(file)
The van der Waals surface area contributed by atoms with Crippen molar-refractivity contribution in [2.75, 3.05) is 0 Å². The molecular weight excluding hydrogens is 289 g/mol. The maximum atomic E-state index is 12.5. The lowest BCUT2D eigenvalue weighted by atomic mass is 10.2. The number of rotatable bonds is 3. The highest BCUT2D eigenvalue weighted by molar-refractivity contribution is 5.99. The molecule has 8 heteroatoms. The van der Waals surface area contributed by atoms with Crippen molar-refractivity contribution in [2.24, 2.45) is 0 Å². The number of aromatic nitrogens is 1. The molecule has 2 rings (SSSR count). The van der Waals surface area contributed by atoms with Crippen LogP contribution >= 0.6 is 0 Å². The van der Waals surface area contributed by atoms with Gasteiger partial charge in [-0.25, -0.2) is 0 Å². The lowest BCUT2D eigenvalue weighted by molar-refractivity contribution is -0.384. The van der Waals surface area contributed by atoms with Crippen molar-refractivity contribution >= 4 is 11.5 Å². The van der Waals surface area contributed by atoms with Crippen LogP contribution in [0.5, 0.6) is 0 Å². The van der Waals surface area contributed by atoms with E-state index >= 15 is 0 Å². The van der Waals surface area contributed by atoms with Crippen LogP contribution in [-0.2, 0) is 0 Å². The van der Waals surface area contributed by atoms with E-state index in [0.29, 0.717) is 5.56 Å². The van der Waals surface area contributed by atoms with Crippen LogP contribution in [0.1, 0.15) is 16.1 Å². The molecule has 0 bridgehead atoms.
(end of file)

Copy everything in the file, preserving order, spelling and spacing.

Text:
The van der Waals surface area contributed by atoms with Crippen molar-refractivity contribution in [2.75, 3.05) is 0 Å². The molecular weight excluding hydrogens is 289 g/mol. The maximum atomic E-state index is 12.5. The lowest BCUT2D eigenvalue weighted by atomic mass is 10.2. The number of rotatable bonds is 3. The highest BCUT2D eigenvalue weighted by molar-refractivity contribution is 5.99. The molecule has 8 heteroatoms. The van der Waals surface area contributed by atoms with Crippen molar-refractivity contribution in [2.24, 2.45) is 0 Å². The number of aromatic nitrogens is 1. The molecule has 2 rings (SSSR count). The van der Waals surface area contributed by atoms with Crippen LogP contribution >= 0.6 is 0 Å². The van der Waals surface area contributed by atoms with Gasteiger partial charge in [-0.25, -0.2) is 0 Å². The lowest BCUT2D eigenvalue weighted by molar-refractivity contribution is -0.384. The van der Waals surface area contributed by atoms with Crippen molar-refractivity contribution >= 4 is 11.5 Å². The van der Waals surface area contributed by atoms with Crippen LogP contribution in [0.5, 0.6) is 0 Å². The van der Waals surface area contributed by atoms with E-state index >= 15 is 0 Å². The van der Waals surface area contributed by atoms with Crippen LogP contribution in [-0.2, 0) is 0 Å². The van der Waals surface area contributed by atoms with E-state index in [0.29, 0.717) is 5.56 Å². The van der Waals surface area contributed by atoms with Crippen LogP contribution in [0.1, 0.15) is 16.1 Å². The molecule has 0 bridgehead atoms.